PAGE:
In Iron Man #1, Tony Stark decides to renounce his way of life and go back to the simple ways—is he having an existential crisis? Is he going undercover? Is this some kind of covert mission? Or could it be something closer to home? We get an inkling in this opening issue.
Iron Man #1
Cafu (artist), Christopher Cantwell (writer), Joe Caramagna (letters), Frank D’Armata (colours)
September 16, 2020
As we see in Iron Man #1, the thing about billionaires is that, when they want the simple life, they don’t really mean ‘simple’ life. Simple for Tony means reinvesting billions of dollars from his exit package from Stark Industries. Buying a car that he can supe up for a drag race. Buying a new condo in New York. Keeping the OG Iron Man suit. Mostly it means stepping down from his responsibilities and having a mid-life crisis. But is Tony going to get this simple life? It’s a comic book—what do you think?
I don’t know how to feel about Iron Man #1. On the one hand, it’s about Tony Stark, and that guy’s got a history of being a dick in comics. On the other, shouldn’t I expect a character in a book in 2020 to be not so much of a dick?
Let me put it this way—I don’t care about Tony in Iron Man #1. Nothing about this character or his story appeals to me. It isn’t even relevant to me. Tony’s life is like something I can’t even fathom. When you’re starting with someone who is in such a different place from the people reading about him, you should try to make him relatable. This book doesn’t do that.
I don’t care that Tony thinks he doesn’t know himself, that he’s become subsumed in everyone else’s idea of him. How do you think that even happened, Tony? Weren’t you projecting a version of yourself to the world all these years? Didn’t you want to be Tony Stark™?
And even though I haven’t read every Iron Man comic ever, surely Tony Stark, of all the people in the Marvel Universe, gets to be himself when everyone knows Iron Man is Tony Stark? What about all the heroes who still have to hide their identities? Shouldn’t they be the ones feeling sorry for themselves?
I’m not buying the premise of this story. You know who else isn’t? Hellcat, who I have never met in my brief forays into Marvel Comics, but I already love her. I want a new series about Hellcat because she is amazing. From the get-go, she calls Tony out on his bullshit and I am so here for it! She point-blank tells Tony that this humility trip of his is just about his ego. Thank you, Hellcat, you spoke my mind!
The only time that I was interested in this story was when a villain turned up, which is so cliché because it’s such a staple of comics. You know there’s going to be a bad guy and a fight, and the good guys will win, but they won’t actually because there’s a bigger, badder guy on the horizon. Why is that the most exciting part of Iron Man #1, which was supposed to be about a hero rediscovering himself?
I guess that’s what bothers me about this book. Tony doesn’t come across as heroic. I had my issues with Tony Stark in the old comics I used to read, and in the MCU, but I was hoping those would be ironed out—pardon the pun—by now. I’m grossed out that Hellcat actually has to tell Tony not to try anything when they’re going down into his basement. I’m all for anti-heroes who operate in grey areas but you can’t be a hero if a female character—or anyone from a marginalized community—feels threatened by you.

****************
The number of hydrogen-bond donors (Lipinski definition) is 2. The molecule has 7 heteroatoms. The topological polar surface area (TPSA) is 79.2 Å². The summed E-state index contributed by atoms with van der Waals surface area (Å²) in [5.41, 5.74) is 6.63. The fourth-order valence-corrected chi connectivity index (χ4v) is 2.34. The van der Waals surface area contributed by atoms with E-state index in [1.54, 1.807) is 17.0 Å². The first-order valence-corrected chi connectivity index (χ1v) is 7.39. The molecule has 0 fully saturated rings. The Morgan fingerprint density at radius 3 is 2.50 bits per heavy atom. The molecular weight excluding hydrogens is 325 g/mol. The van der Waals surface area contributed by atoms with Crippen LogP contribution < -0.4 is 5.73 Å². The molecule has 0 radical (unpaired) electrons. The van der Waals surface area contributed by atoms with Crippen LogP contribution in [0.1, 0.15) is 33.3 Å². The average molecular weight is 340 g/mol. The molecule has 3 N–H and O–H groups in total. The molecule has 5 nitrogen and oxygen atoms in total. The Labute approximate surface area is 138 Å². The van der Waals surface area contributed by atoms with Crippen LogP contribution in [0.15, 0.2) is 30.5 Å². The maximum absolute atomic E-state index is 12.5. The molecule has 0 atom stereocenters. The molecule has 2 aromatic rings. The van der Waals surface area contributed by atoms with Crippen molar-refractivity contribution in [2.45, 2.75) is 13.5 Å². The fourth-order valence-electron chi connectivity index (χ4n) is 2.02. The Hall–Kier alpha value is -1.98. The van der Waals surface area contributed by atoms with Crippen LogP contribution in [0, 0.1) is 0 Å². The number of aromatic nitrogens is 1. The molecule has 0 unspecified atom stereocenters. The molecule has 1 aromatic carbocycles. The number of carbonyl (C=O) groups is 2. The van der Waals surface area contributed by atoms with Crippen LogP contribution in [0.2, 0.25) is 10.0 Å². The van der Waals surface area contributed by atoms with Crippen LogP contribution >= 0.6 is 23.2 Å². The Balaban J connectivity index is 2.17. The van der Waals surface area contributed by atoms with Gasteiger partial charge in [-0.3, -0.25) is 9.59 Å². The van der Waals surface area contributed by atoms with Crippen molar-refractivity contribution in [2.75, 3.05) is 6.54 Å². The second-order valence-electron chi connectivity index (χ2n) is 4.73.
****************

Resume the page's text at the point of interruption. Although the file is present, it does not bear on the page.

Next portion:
Talking about marginalized voices, why are there so few people of colour in this book? We get Rhodey in one panel, and then there’s Glory Grant, a journalist for the Daily Bugle, who is Black. But Tony almost kills her by driving his car too fast so what are we supposed to feel about this? That he doesn’t care for people’s lives? This happens early on in the book so my perception of Tony was badly marred.
Then when Tony goes drag-racing, he meets a Deaf driver. Initially, I was excited because there was a panel that showed the character signing. Except… it looks like the ASL may be completely incorrect. I don’t know how to sign all the words in the sentence ‘Get ready to see tail lights’, but I checked the dictionary—provided by my teacher—and none of the signs depicted in the book are correct and they can’t be signed with one hand. The character seems to be finger-spelling ‘E. R. L.’, which doesn’t mean anything.
And let me not get started with the ‘Deaf person can lip-read trope’. As I’ve learnt while studying just the basics of ASL, lip-reading is incredibly hard, and Deaf people don’t have an automatic, magical ability to learn it… because it’s hard! So, chances are, the character cannot lip-read and can writers please do some research before adding in marginalized communities?
Even though I didn’t like Iron Man #1, I did love Cafu’s art! This is the style of comic book art that makes my heart beat faster. It’s almost realistic, but just matte enough to look like a painting. It’s so beautiful—I could live inside these pages. I would have liked a more diverse color palette though. It’s so muted and that takes away from the grandeur of the settings.
Look, Tony Stark may not be my favourite character, but I wanted some kind of connection with his story and with Iron Man #1. I got neither. I spent 30 pages reading about a self-absorbed rich man trying to find himself but not doing anything to understand the world he’s in. More than anything else, this book made me feel apathetic about the character. I felt engaged by Hellcat, but Tony? I couldn’t care less. I hope the series gets better but I certainly won’t be reading it to find out.